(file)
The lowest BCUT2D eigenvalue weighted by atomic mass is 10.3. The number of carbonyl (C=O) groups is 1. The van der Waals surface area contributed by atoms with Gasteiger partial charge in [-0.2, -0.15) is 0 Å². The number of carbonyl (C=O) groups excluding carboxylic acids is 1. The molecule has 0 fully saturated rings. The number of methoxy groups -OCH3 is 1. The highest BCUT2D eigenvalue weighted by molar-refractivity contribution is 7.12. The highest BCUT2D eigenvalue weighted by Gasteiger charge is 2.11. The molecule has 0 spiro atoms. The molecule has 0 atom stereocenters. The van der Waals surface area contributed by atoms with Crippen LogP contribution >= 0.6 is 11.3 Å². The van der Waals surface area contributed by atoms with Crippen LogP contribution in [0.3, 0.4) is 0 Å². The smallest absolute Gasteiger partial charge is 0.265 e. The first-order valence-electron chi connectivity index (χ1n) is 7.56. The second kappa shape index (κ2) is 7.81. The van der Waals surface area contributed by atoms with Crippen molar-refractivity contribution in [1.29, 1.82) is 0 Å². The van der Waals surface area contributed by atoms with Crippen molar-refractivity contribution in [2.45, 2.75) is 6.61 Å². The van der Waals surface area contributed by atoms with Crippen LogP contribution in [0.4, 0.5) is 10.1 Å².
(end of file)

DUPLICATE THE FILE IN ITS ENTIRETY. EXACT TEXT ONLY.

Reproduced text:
The lowest BCUT2D eigenvalue weighted by atomic mass is 10.3. The number of carbonyl (C=O) groups is 1. The van der Waals surface area contributed by atoms with Gasteiger partial charge in [-0.2, -0.15) is 0 Å². The number of carbonyl (C=O) groups excluding carboxylic acids is 1. The molecule has 0 fully saturated rings. The number of methoxy groups -OCH3 is 1. The highest BCUT2D eigenvalue weighted by molar-refractivity contribution is 7.12. The highest BCUT2D eigenvalue weighted by Gasteiger charge is 2.11. The molecule has 0 spiro atoms. The molecule has 0 atom stereocenters. The van der Waals surface area contributed by atoms with Crippen LogP contribution >= 0.6 is 11.3 Å². The van der Waals surface area contributed by atoms with Crippen LogP contribution in [0.3, 0.4) is 0 Å². The smallest absolute Gasteiger partial charge is 0.265 e. The first-order valence-electron chi connectivity index (χ1n) is 7.56. The second kappa shape index (κ2) is 7.81. The van der Waals surface area contributed by atoms with Crippen molar-refractivity contribution in [1.29, 1.82) is 0 Å². The van der Waals surface area contributed by atoms with Crippen molar-refractivity contribution in [2.45, 2.75) is 6.61 Å². The van der Waals surface area contributed by atoms with Crippen LogP contribution in [0.4, 0.5) is 10.1 Å².